Prior to the deportation of individuals of Jewish background to the concentration camps there were at least 2,173 Jews in Norway. During the Nazi occupation of Norway 772 of these were arrested, detained, and/or deported, most of them sent to Auschwitz. 742 were murdered in the camps, 23 died as a result of extrajudicial execution, murder, and suicide during the war. Between 28 and 34 of those deported survived their continued imprisonment. The Norwegian police and German authorities kept records of these victims, and so, researchers were able to compile information about the deportees.
Phillip John Lamason DFC & Bar was a pilot in the Royal New Zealand Air Force (RNZAF) during the Second World War, who rose to prominence as the senior officer in charge of 168 Allied airmen taken to Buchenwald concentration camp, Germany, in August 1944. Raised in Napier, he joined the RNZAF in September 1940, and by April 1942 was a pilot officer serving with the Royal Air Force in Europe. On 8 June 1944, Lamason was in command of a Lancaster heavy bomber that was shot down during a raid on railway marshalling yards near Paris. Bailing out, he was picked up by members of the French Resistance and hidden at various locations for seven weeks. While attempting to reach Spain along the Comet line, Lamason was double-crossed by a traitor within the Resistance and handed over to the Gestapo.
Milly Elise "Lise" Børsum was a Norwegian resistance member during World War II, survivor from the Ravensbrück concentration camp, and known for her writings and organizing work after the war.
Horserød Camp is an open state prison at Horserød, Denmark located in North Zealand, approximately seven kilometers from Helsingør. Built in 1917, Horserød was originally a prison camp, and in local parlance the site is still referred to as Horserødlejren.
Borghild Hammerich was a Norwegian activist most known for her humanitarian efforts during World War II.
The NKVD Special Camp No. 1 was a special camp operated by the NKVD from 1945-1948, during the Soviet occupation of parts of Germany. It was located 4 km to the east of Mühlberg, Brandenburg using the shacks of the former German run prisoners-of-war camp Stalag IV-B. The prisoners mainly consisted of members of the lower and medium ranks of the nazi party, German military personnel, youth wrongly accused of belonging to the Werwolf and other persons who were regarded by the Soviets as being potentially dangerous like journalists, teachers, policemen, farmers, factory owners and politicians in addition to a number of arbitrarily accused people. Conditions in the camp were characterized by bad sanitary conditions, malnutrition and lack of basic medical service. The camp had over 21,800 prisoners during its existence, including 1,490 women and over 1,300 teenagers. At most, it held 12,000 prisoners at a time. In 1946, around 3,000 prisoners were deported to the Gulag in the Soviet Union. On 8 February 1947, a further 1,000 prisoners, mostly youth, were also deported to an NKVD Gulag camp in Siberia, the NKVD Camp No. 7503/11 in Anschero-Sudschensk. In summer 1948, two thirds of the prisoners were released. On 17 September 1948, the remaining 3,000 prisoners were transferred to another NKVD camp, Special Camp No. 2 in Buchenwald. From there, a part was released in 1950, the remaining prisoners were handed over from the Soviets to the East German Communist government and brought to Waldheim on 9 and 13 February 1950, only to be "convicted" in the infamous Waldheim Processes. The camp in Mühlberg ceased operations in 1948.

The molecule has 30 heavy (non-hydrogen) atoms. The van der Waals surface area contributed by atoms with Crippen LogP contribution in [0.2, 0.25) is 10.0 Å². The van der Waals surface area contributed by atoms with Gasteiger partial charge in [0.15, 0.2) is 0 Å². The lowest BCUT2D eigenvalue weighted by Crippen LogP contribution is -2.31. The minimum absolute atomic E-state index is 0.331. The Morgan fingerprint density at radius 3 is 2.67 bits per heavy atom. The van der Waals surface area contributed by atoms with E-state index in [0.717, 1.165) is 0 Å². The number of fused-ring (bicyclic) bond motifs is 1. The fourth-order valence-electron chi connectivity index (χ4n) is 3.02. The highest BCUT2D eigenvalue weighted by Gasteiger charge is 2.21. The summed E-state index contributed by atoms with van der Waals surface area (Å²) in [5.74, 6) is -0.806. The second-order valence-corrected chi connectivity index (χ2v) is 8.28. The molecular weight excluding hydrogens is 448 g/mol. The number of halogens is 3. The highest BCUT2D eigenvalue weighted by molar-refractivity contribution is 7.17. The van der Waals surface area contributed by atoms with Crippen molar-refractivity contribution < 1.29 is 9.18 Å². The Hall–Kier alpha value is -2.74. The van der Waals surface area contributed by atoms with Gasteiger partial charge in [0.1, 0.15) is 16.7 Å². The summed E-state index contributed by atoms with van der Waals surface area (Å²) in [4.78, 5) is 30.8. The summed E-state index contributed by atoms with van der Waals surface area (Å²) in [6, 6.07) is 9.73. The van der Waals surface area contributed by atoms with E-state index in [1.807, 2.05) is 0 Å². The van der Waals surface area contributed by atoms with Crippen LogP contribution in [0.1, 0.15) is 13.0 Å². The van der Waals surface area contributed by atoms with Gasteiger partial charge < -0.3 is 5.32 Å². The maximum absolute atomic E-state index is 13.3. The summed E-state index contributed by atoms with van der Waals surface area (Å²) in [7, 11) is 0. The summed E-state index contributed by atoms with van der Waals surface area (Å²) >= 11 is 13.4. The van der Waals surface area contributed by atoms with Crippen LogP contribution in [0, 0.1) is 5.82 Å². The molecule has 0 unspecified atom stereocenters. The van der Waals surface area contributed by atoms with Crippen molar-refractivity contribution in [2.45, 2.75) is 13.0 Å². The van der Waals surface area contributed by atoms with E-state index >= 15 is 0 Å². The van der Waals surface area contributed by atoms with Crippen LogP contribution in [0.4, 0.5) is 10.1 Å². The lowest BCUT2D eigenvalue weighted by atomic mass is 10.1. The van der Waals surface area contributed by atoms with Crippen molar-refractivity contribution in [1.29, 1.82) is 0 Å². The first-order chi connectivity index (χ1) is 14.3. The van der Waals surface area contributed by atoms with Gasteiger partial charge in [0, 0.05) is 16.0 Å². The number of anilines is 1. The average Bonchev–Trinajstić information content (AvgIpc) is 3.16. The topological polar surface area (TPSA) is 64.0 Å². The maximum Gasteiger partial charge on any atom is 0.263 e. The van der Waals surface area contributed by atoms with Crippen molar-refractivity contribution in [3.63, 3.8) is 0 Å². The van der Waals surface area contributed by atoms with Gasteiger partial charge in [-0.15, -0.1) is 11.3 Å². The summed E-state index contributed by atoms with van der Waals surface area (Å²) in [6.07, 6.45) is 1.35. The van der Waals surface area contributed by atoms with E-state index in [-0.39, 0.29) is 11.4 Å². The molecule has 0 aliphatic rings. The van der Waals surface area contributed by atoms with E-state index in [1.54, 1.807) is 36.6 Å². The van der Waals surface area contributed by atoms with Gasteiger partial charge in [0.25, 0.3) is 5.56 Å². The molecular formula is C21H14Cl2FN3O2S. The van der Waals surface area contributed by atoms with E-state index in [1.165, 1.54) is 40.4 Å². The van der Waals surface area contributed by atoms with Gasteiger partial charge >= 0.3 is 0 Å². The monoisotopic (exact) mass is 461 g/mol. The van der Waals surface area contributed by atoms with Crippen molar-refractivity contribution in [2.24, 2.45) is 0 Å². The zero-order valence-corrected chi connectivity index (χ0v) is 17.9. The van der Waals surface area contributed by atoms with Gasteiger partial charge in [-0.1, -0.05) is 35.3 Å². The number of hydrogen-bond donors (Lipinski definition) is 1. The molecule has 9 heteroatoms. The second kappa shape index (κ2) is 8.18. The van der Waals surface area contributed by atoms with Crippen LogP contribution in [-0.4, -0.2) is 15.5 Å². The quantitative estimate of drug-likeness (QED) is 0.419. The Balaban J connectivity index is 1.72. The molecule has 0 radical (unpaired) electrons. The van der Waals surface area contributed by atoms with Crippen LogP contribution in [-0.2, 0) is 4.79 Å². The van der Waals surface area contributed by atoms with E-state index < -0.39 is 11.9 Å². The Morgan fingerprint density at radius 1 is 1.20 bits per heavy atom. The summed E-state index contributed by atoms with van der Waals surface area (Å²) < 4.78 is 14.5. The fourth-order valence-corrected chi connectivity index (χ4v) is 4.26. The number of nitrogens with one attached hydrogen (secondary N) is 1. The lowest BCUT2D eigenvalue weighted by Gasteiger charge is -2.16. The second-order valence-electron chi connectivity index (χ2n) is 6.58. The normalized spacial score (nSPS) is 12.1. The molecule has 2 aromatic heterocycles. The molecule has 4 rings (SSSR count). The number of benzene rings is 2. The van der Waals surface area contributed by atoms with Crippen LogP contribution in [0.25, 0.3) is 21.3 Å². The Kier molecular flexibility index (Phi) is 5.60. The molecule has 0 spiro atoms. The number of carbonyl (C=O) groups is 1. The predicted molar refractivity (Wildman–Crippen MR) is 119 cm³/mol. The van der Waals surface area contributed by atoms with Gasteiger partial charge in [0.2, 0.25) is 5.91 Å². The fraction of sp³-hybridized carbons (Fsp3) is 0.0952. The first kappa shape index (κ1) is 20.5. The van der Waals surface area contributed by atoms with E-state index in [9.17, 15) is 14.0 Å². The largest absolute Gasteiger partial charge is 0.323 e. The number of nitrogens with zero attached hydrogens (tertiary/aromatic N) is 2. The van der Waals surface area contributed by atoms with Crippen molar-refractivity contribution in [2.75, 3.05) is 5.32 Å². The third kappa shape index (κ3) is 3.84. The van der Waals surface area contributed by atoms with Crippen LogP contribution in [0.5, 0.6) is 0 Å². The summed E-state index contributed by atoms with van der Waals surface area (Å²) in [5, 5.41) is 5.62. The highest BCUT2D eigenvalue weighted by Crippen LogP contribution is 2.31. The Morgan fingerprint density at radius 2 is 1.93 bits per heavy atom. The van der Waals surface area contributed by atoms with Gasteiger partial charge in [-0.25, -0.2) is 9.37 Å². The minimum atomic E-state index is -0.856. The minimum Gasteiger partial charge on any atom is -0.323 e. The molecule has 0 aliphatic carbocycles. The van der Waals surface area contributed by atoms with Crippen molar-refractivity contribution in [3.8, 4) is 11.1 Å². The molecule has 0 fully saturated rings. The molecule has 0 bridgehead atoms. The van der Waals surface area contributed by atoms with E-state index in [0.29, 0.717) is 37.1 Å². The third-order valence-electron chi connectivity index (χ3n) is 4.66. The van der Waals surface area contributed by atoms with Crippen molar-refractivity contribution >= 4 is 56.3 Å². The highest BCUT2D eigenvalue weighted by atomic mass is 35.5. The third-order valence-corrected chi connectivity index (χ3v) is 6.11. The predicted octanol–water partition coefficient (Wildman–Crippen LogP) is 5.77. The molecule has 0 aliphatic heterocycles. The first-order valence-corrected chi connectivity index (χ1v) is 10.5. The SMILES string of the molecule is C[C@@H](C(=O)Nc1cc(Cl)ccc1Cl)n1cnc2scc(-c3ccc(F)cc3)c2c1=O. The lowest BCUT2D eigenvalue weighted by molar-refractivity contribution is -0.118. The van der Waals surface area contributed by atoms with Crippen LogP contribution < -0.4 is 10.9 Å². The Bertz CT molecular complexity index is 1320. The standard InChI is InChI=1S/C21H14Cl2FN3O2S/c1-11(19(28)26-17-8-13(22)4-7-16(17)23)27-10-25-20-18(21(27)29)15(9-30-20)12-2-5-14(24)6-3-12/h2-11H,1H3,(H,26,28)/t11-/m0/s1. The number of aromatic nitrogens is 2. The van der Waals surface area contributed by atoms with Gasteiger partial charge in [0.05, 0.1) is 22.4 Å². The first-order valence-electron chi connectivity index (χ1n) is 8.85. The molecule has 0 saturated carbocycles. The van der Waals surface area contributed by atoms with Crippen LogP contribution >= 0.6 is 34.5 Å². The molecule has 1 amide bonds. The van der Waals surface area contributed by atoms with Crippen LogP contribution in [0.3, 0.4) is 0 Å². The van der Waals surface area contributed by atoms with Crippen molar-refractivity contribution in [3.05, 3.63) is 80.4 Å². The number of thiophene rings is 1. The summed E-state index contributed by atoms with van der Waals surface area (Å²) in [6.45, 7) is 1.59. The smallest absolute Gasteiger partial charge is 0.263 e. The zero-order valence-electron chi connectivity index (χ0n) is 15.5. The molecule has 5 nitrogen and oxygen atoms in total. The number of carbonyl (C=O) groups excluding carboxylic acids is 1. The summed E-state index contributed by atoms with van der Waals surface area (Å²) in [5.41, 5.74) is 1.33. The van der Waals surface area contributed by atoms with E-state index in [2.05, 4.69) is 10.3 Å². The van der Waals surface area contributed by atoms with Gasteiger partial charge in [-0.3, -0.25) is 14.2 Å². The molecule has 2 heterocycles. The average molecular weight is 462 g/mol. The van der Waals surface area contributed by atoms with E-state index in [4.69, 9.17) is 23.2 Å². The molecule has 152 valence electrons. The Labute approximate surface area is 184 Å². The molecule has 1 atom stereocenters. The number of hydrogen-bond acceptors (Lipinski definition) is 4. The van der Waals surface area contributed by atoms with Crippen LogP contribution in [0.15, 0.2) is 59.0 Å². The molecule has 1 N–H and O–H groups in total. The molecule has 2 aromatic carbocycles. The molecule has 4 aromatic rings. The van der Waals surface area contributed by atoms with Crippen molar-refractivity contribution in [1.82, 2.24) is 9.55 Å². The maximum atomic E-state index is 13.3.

A bibliography of books and material related to the Architecture of Denmark:
Karl Paul Kristian Gylche was a detective of the Danish police force who died in the Buchenwald concentration camp following the deportation of the Danish police. He is the father of Preben Gylche and brother of Vilhelm Gylche.
Pløjeren is one of the early short stories by the Danish author Karen Blixen. Published in the journal Gads danske Magasin in October 1907 under the pen name Osceola, it followed the publication of Eneboerne two months earlier although it was in fact the first of the two to be written.
The Borgo San Dalmazzo concentration camp was a Nazi concentration camp in Borgo San Dalmazzo, Piedmont, Italy.
Frants Hvass was a Danish diplomat.